The tortured flight of Explorer 1
For something a little different (we're still in lockdown in Melbourne and I can't get out to a dark sky site), here's a story about spin stabilisation and how it doesn't always work.
This is when an object spins while in free-fall, rather than tumbling. Tumbling, as the name suggests, is when the object spins in more than one axis. During the Second World War, bomb makers had realised that bombs that tumbled through the atmosphere on their way to their targets did not detonate reliably. In the same way, artillery shells wandered off their targets when they tumbled.
Making these missiles spin through their flight stopped them from tumbling. Shells could be spun by rifling in gun barrels, and bombs had fins that caused their spin, as well as pointing them towards the ground.
So in 1958, when the US launched their first satellite, Explorer 1, engineers decided to stabilise the final stage by spinning it along its long axis. Unlike Sputnik 1, Explorer 1 had a "rocket" shape. It was just over two metres long by just over 15 centimetres in diameter with an engine at the back.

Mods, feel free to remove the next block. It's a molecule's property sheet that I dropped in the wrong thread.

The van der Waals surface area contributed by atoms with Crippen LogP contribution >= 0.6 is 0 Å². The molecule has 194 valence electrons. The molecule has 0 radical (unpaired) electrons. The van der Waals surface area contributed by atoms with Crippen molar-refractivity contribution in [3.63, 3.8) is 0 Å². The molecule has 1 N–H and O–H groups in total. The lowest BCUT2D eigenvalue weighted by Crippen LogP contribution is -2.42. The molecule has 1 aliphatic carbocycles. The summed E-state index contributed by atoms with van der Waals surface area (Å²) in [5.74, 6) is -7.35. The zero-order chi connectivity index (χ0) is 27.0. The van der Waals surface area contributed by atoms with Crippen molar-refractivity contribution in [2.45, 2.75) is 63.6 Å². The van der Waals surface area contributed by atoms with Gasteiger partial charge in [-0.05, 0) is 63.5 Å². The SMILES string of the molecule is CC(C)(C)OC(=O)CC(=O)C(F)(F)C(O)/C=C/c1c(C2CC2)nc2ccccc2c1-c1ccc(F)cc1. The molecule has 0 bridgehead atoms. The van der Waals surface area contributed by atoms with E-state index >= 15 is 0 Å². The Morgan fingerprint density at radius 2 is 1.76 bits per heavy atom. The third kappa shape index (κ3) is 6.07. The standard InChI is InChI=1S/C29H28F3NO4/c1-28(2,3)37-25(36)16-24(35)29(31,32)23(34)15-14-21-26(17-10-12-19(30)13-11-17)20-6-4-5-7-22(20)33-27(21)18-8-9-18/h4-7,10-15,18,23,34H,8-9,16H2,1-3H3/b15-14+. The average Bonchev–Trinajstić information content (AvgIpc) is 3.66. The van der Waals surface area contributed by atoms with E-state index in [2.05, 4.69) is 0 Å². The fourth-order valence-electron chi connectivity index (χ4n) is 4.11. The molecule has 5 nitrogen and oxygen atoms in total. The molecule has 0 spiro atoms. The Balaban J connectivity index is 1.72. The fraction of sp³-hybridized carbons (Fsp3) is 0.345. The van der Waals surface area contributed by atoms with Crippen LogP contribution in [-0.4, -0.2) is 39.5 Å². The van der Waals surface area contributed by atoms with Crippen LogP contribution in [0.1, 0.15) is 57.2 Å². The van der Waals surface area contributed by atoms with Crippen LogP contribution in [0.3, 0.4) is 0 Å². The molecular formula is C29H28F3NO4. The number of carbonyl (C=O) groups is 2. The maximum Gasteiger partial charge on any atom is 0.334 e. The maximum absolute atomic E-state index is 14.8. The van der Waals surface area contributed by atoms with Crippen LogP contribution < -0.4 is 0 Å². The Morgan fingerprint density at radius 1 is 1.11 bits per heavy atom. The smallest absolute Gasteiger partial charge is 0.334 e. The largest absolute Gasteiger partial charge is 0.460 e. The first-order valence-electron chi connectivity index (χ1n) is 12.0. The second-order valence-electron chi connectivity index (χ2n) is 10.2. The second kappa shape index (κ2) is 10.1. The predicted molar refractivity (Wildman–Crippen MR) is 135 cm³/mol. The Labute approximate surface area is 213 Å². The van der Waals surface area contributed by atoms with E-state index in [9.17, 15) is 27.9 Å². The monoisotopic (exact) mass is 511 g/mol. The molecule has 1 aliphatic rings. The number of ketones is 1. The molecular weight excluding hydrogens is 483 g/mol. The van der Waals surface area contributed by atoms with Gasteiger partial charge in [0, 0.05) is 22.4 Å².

But when the engineers spun their satellite, something odd happened. Rather than spinning like a javelin, the nose of the craft twisted outwards, and it ended up rotating "sideways", like a propeller. Data could still be received, but only when the satellite was pointed towards receivers on the ground.
Puzzled scientists eventually figured out that this behaviour was a result of the system moving to its lowest rotational kinetic energy state, where it rotates around its shortest axis. It was helped along its way by the flexibility of four whip antennas on the side of the craft dissipating the kinetic energy in the form of heat.
As a post script, Explorer 1 carried a Geiger counter. Observations from the mission led to the discovery of the Van Allen radiation belts. The satellite remained in orbit for about 12 years, re-entering the atmosphere in March 1970.